Some patients also notice postoperative symptoms such as temporary hair loss, the development of acne or dry skin, diarrhea, excessive gas, or gurgling noises in their stomach. Over several months to a year these will subside as your body becomes used to its decreased stomach capacity. If any of these issues persist or cause you particular distress or discomfort, you can seek help from your surgeon or another medical professional.
There are positive bodily changes that occur postoperatively as well. Many co-morbid conditions such as type 2 diabetes, high blood pressure, high cholesterol and sleep apnea resolve after gastric sleeve surgery. These conditions can subside as soon as one week after surgery.
It’s not uncommon to feel a little depressed following surgery. The recovery period can be very challenging as you are likely to feel low on energy and fatigued from the rigors of surgery. For gastric sleeve patients, feeling emotional is even more likely because of hormonal changes, adjusting to a new life and new relationship with food.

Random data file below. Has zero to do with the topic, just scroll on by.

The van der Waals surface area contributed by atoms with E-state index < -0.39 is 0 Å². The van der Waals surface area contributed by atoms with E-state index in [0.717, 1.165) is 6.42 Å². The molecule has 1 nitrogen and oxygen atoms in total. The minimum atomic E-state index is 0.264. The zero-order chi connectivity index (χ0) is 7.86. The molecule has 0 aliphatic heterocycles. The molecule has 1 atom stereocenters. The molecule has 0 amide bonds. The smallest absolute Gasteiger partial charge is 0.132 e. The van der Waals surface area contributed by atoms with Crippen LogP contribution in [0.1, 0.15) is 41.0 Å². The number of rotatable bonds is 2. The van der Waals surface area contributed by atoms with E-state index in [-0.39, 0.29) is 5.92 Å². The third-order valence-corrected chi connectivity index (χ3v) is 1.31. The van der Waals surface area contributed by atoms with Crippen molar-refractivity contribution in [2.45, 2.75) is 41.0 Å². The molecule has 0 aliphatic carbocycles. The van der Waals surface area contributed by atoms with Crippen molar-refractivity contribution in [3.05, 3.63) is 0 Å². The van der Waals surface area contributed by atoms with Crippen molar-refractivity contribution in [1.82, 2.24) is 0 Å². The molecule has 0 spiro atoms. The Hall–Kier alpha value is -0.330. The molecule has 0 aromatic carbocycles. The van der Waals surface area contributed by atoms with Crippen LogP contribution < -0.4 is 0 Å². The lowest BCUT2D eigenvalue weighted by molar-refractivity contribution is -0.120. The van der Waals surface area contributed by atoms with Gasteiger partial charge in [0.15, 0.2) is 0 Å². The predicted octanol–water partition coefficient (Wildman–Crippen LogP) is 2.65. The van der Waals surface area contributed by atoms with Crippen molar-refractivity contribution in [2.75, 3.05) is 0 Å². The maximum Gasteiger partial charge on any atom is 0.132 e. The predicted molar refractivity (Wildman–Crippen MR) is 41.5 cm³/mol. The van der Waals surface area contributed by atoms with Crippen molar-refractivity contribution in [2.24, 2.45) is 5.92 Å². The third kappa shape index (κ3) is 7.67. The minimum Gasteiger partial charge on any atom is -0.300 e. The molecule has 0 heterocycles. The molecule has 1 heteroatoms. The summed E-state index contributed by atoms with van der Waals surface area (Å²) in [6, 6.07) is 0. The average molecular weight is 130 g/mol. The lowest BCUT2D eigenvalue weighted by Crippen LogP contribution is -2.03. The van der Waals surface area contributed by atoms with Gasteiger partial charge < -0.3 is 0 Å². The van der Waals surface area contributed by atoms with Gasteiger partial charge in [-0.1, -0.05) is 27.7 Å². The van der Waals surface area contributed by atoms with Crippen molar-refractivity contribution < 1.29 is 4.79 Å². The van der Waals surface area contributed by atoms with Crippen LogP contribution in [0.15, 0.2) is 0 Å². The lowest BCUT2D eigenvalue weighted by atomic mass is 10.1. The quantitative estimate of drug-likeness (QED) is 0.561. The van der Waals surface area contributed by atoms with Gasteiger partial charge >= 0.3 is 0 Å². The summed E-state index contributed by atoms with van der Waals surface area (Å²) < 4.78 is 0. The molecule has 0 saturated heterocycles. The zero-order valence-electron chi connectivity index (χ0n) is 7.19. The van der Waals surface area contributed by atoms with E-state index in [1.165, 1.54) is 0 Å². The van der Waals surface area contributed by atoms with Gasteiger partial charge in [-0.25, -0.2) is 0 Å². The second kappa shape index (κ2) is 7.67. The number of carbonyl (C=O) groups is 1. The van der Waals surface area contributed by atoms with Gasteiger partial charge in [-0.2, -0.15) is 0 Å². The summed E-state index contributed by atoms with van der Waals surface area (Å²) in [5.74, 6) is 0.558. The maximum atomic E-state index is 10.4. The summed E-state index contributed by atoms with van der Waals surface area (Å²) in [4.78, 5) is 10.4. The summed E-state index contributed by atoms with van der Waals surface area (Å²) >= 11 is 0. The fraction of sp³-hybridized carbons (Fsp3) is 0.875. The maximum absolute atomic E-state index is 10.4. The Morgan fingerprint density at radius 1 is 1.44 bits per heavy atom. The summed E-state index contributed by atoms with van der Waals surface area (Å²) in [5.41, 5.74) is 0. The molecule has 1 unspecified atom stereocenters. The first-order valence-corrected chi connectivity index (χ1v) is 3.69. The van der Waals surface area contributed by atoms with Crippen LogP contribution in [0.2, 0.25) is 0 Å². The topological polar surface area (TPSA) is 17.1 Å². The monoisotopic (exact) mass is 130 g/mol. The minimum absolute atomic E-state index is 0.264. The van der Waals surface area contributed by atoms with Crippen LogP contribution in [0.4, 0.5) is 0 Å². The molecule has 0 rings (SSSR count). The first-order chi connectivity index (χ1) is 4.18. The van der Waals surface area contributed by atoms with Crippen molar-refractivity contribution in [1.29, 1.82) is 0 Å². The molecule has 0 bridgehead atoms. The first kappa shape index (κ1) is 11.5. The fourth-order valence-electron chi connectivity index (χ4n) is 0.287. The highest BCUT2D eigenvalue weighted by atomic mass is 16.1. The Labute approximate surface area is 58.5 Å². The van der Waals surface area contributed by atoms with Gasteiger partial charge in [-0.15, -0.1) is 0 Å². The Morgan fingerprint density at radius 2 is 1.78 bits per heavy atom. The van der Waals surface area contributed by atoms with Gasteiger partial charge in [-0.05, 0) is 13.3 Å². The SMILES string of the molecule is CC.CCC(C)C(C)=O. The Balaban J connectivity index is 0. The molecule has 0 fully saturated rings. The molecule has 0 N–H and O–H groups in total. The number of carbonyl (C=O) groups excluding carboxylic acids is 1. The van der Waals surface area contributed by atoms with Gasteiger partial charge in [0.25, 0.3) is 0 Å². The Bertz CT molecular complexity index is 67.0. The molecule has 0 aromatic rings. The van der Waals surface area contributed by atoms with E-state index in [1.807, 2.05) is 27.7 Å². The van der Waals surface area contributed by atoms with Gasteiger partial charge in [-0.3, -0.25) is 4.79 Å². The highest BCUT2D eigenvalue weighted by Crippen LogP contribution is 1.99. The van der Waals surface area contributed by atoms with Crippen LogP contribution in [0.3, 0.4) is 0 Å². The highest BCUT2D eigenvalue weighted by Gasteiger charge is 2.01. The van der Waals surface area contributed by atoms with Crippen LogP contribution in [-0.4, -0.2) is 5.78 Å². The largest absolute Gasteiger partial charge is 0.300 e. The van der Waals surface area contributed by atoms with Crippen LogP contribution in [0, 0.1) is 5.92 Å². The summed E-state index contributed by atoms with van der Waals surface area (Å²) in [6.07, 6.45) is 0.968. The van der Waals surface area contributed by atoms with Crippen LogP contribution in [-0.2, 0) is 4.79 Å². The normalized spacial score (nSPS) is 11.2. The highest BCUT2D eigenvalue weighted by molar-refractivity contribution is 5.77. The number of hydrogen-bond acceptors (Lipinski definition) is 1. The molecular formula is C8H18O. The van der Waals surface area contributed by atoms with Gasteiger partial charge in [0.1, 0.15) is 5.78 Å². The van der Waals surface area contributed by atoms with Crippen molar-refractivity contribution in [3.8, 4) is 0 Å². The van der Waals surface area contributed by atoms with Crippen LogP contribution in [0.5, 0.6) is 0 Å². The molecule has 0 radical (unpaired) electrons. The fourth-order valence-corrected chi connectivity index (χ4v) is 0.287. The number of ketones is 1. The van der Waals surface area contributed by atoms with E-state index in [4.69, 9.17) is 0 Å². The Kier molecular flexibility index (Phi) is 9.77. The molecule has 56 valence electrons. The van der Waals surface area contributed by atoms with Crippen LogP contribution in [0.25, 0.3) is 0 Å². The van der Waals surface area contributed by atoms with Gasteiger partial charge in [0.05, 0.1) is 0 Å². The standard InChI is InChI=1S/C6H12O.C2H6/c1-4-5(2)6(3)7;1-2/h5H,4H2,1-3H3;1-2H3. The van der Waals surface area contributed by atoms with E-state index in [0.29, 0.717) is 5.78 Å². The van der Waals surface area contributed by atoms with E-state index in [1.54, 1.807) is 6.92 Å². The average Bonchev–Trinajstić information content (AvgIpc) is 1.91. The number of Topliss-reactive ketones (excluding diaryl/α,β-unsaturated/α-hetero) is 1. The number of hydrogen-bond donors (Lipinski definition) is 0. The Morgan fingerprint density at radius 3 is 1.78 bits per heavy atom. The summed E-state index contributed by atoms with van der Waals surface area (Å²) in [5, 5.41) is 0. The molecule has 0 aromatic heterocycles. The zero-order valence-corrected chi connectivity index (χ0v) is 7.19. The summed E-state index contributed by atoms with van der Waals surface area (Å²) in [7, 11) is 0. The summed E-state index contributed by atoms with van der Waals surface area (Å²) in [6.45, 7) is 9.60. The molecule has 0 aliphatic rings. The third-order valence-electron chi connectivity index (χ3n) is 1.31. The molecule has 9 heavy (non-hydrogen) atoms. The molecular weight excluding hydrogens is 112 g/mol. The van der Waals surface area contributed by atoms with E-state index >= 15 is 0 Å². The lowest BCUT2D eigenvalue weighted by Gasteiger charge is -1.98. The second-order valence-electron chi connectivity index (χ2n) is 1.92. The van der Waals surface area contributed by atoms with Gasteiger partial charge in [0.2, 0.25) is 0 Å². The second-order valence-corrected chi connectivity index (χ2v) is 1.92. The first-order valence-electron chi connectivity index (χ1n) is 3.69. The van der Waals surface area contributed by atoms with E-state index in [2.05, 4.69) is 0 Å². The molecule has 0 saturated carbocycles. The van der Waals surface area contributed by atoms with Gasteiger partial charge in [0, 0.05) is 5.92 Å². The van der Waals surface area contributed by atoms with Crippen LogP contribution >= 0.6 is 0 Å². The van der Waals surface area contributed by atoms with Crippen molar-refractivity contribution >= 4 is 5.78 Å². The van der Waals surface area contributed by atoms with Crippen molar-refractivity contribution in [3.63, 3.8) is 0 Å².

It’s normal to feel a little shaky, scared, uncertain or moody. Sometimes support groups can help you to deal with these feelings. You can also talk to your surgeon to get their help with how to handle these changes.
Weight Loss Results and Patient Satisfaction
Patients lose weight at different rates after gastric sleeve surgery. Men tend to lose weight faster than women, and larger patients lose weight more rapidly than those with smaller frames.
On average, patients lose approximately one-half pound each day for the first six weeks, then one-third of a pound each day for the next six weeks.
Thirty to forty pounds of weight loss is typical during the first three months, with further loss continuing for up to 18 months but gradually slowing before the weight stabilizes. During this period it is common to experience weight loss plateaus where the weight remains stable for some time before weight loss resumes.